Mundane astrology is a whole other ball of wax, as they say. Here the astrologer takes a “macro” look at things (rather than the “micro” look of natal charts) to see what’s going on in the world, and where the hot spots might be in the coming cycles.
When analyzing or trying to predict world events, mundane astrologers use a slightly different set of tools than natal astrologers do. They look more at things like:
- Ingress charts: the moment when the Sun (or another planet) enters a particular sign, usually Aries (and often Cancer, Libra, and Capricorn, the four cardinal signs). These charts are cast for specific locations (e.g., the nation’s capital city) in order to show how and in what areas of the life of a country the action will unfold.
- Eclipse charts: when solar and lunar eclipses happen, charts are cast for specific locations, and also the visibility of an eclipse is often taken into consideration (areas under the shadow of a solar eclipse, for example, may feel the effects more acutely than other areas).
- To a lesser extent, other lunations (New and Full Moons)
- Outer planet cycles: the conjunctions of pairs of outer planets set up longer periods of influence that can be interpreted from the moment of these conjunctions. A few examples are
- Mars-Jupiter every ~2 years
- Mars-Saturn every ~2 years
- Jupiter-Saturn every ~20 years
- Saturn-Pluto every ~30-40 years
- Natal charts of countries and world leaders. Often there is more than one chart for a country (Independence, Constitution, etc.), and the chart of the current leader also has a great tie-in to current events.
These are just a few of the most common tools that mundane astrologers use.
Branches of Astrology
There are four generally recognized branches of astrology. We have discussed two of them so far: Natal (birth charts) and Mundane (world events).
The other two are Horary (questions) and Electional (timing).
In horary astrology, the client asks an important question and the astrologer interprets the chart for that moment to find an answer, usually with no regard whatsoever for the clients birth chart (though having that information can sometimes add a little detail).
In electional astrology, the astrologer works with a client to determine the most auspicious moment(s) to begin a project, like open a business, get married, send an important letter, etc.
Most astrologers today focus on natal astrology. Some focus on natal and one other branch. Horary and electional are similar in their rules for reading charts, and some astrologers focus on these together. There are a few astrologers who have diligently studied all four branches, and practice all of them with proficiency. But that’s not common. In particular, being a top-notch mundane astrologer calls for a knowledge of history and world events that many (within and without astrological circles) do not pursue.
The New York Times Has it Out for Astrology
As I write this, I’m reminded of Kanye West’s “George Bush doesn’t care about black people.” He may have been onto something there, too.
A search of astrology references in the NYT will show that almost all of their articles are critical of the practice. While at the same time showing a profound lack of understanding about what astrology really is and what astrologers actually do.
Which leads to a larger point: the media are particularly bad at identifying whom to ask about astrology.
Susan Miller aside somewhat (because, as I said, she wasn’t asked about a recession, she offered the comment herself), the media seems fairly unaware of the fact that there is a whole network of astrologers out there, many of whom are really good at what they do. It would not take much to find some folks in the astrological community to ask “whom should I ask about what’s going to happen in the world in 2020?” or similar questions. Respectable astrologers in the field will point them to the best mundane astrologers who are practicing.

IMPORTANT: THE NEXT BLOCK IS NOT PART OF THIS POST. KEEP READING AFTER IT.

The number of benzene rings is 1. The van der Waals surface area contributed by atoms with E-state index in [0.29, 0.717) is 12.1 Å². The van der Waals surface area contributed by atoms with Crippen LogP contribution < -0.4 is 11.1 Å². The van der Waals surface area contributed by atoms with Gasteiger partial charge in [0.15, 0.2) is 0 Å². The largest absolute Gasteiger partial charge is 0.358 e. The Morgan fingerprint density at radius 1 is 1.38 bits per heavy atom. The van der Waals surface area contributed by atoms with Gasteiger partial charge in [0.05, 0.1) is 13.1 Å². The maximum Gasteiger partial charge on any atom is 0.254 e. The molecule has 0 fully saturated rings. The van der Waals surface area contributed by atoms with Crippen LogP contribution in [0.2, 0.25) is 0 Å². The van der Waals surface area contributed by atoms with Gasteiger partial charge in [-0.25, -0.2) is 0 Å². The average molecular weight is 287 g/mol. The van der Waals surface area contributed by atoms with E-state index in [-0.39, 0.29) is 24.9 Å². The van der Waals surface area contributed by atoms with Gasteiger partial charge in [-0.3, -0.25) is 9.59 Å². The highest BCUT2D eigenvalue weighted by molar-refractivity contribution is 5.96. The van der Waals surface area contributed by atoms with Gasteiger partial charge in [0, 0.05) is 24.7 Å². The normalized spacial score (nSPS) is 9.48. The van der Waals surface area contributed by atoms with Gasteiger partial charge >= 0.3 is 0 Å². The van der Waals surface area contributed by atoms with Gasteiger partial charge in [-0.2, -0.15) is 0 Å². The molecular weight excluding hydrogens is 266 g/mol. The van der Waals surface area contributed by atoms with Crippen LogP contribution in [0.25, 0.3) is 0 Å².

But the media is just a reflection of the general public’s lack of awareness of what astrologers actually do and how they ferret information out of charts.
So when the NYT reporter writes an article wondering if astrology can survive its failure to predict Covid-19, we might be inclined to forgive their ignorance of the fact that most astrologers have been looking at the Saturn/Pluto/Jupiter/Mars/South Node build-ups in Capricorn through 2019-2020 mostly in the context of people’s own natal charts, and not how it might affect world events.
But I’m not that forgiving. Because there’s a thing called “journalistic integrity” that should be exercised here. Journalists are supposed to be some of the best researchers and investigators around. And they often fail in the simplest of quests for information. Like this one.
I don’t blame the Susan Millers for missing the Coronavirus in 2020. Because that isn’t their field. After all, we don’t blame a proctologist for missing a diagnosis of heart disease or diabetes. That’s just not their field, even if they are all medical doctors. A psychiatrist is not the person to ask about your foot problems.
But I do blame a national, historic newspaper for printing poorly researched hit pieces.
If they would spare a few minutes, they could have answered their own question as given in the subtitle of the article: Will Coronavirus Kill Astrology? The pandemic has affected all of us. Who saw it coming?
Who saw it coming? A lot of astrologers did. And some of them weren’t even dedicated mundane astrologers. Anyone who listens to Chris Brennan’s The Astrology Podcast knew that something was coming. Just go back and listen to the forecasts for 2020 year ahead, and the monthly forecasts for the first few months of the year. (Note: in May, Chris did an episode specifically on this very issue. Listen to it here.)
In other words, astrologers who study such things saw it coming. But the NYT didn’t bother to ask them about it.
So, when is an astrologer not an astrologer? I think you can see where I’m going with this. I’m not denying that astrologers aren’t astrologers. But they may not be the right astrologer for the question at hand.
And I’m not denying the value of sun-sign astrology (like horoscope columns). But they might not be the right tool for the job.
So making a sun-sign astrologer responsible for predicting a global pandemic and recession is nothing short of character assassination — of astrology and astrologers.
The Gray Lady is not always so lady-like.